1 teaspoon ground black pepper
4 large cloves garlic, crushed and peeled
4 cups finely chopped leftover cooked turkey*
1/3 cup chopped Italian parsley
1 tablespoon chopped fresh thyme leaves
About 1/3 cup leftover turkey gravy, warmed
8 ounces Cabot Seriously Sharp Cheddar or Extra Sharp Cheddar, cut into 1/4-inch dice (about 2 cups)*
- Place rack in lower third of oven and preheat oven to 425 degrees F. On large baking sheet with sides, toss together sweet potatoes, russet potatoes, onions, olive oil, salt and pepper. Tuck garlic cloves into corner of baking sheet.
- Roast potatoes for 30 to 35 minutes or until tender and lightly colored, scraping them up with metal spatula every 10 minutes to loosen and turn.
- When potatoes are done, remove garlic cloves from corner and chop/mash into puree; stir back into potatoes until evenly distributed. Cover potatoes with dish towel and set aside to cool.
- In large bowl, combine potato mixture, turkey, parsley and thyme, tossing gently to blend. Add just enough of gravy to moisten hash. Add cheese and toss again. Spread hash in large shallow (2-quart) baking dish or oven-proof skillet (Hash can be made in advance up to this point; cover and refrigerate until ready to bake.)
- Preheat oven to 375 degrees F. Bake hash for 30 to 35 minutes or until heated through and lightly browned on top.
* If you don't have leftover turkey, use the meat from 2 fresh bone-in turkey thighs (2 1/2 pounds total), braised in the oven for about 1 1/2 hours at 325 degrees F until very tender. Moisten the hash with the cooking liquid, boiled down to about 1/3 cup.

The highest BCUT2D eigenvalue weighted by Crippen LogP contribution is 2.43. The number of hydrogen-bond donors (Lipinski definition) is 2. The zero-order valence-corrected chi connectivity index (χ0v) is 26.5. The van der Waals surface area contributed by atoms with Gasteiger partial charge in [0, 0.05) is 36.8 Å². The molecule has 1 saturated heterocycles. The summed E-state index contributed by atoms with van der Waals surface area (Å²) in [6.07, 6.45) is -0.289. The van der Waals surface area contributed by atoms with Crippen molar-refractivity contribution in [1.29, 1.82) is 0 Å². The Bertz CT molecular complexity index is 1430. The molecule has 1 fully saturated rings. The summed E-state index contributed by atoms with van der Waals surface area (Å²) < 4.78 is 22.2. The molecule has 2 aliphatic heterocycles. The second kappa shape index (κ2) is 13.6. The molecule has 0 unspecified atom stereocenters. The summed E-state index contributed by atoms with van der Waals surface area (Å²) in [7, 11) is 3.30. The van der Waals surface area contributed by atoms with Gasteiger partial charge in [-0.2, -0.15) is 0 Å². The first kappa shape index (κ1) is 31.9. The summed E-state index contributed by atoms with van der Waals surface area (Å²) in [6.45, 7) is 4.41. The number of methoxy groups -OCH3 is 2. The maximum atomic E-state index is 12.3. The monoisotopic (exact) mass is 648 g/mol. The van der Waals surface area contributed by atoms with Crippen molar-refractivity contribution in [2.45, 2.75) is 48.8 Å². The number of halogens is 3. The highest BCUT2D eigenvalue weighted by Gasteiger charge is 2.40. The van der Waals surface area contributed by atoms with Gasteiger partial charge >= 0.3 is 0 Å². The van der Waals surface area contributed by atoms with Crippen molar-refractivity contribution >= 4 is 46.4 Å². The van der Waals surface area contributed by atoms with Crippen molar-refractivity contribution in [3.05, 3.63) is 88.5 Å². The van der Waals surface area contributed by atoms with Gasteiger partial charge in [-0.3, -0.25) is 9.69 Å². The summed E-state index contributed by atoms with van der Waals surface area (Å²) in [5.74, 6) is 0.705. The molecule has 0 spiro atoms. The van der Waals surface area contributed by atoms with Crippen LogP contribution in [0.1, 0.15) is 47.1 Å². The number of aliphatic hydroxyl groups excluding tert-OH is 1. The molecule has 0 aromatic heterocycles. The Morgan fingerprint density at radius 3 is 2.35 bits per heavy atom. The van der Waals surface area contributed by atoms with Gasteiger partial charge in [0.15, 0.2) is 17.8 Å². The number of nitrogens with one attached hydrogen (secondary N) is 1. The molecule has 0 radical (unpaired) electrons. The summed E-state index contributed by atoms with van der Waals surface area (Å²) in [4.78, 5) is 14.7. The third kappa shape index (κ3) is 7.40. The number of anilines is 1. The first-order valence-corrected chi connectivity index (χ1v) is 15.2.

Cranberry Cheddar Pita Bites
Makes 32 Bites
- Place one oven rack in upper position and one in center position. Preheat oven to 375 degrees F. Line baking sheet with foil.
- Cut each pita bread into eight 2-inch rounds with biscuit or cookie cutter. Split each round in two. Arrange on baking sheet and bake on center rack for 6 to 8 minutes or until crisp and toasted.
- Adjust heat to broil. Top each toasted pita round with 1/2 teaspoon cranberry sauce and top with cheddar, dividing it evenly among them.
- Broil, carefully monitoring and rotating as necessary, for 30 seconds to 3 minutes or until cheese is evenly melted. Cool slightly before serving.
For photos of the recipes, Beth and Alison, visit: https://cabot.imagerelay.com/sb/8f48dbd6-0963-4319-83f1-e02d83728911
ABOUT CABOT CREAMERY COOPERATIVE
Cabot Creamery Cooperative has been in continuous operation in Vermont since 1919, and we make a full line of cheeses, yogurt, sour cream, cottage cheese, and butter. Best known as makers of "The World's Best Cheddar," Cabot is owned by 1200 dairy farm families located throughout New England and upstate New York. For additional information on Cabot Creamery, visit: http://www.cabotcheese.coop
Cabot Creamery Cooperative is the world's first dairy to achieve B Corporation Certification, a validation of its attention to environmental and social impacts on stakeholders.
Contact: Bob Schiers
1.888.214.9444 or firstname.lastname@example.org
SOURCE Cabot Creamery Cooperative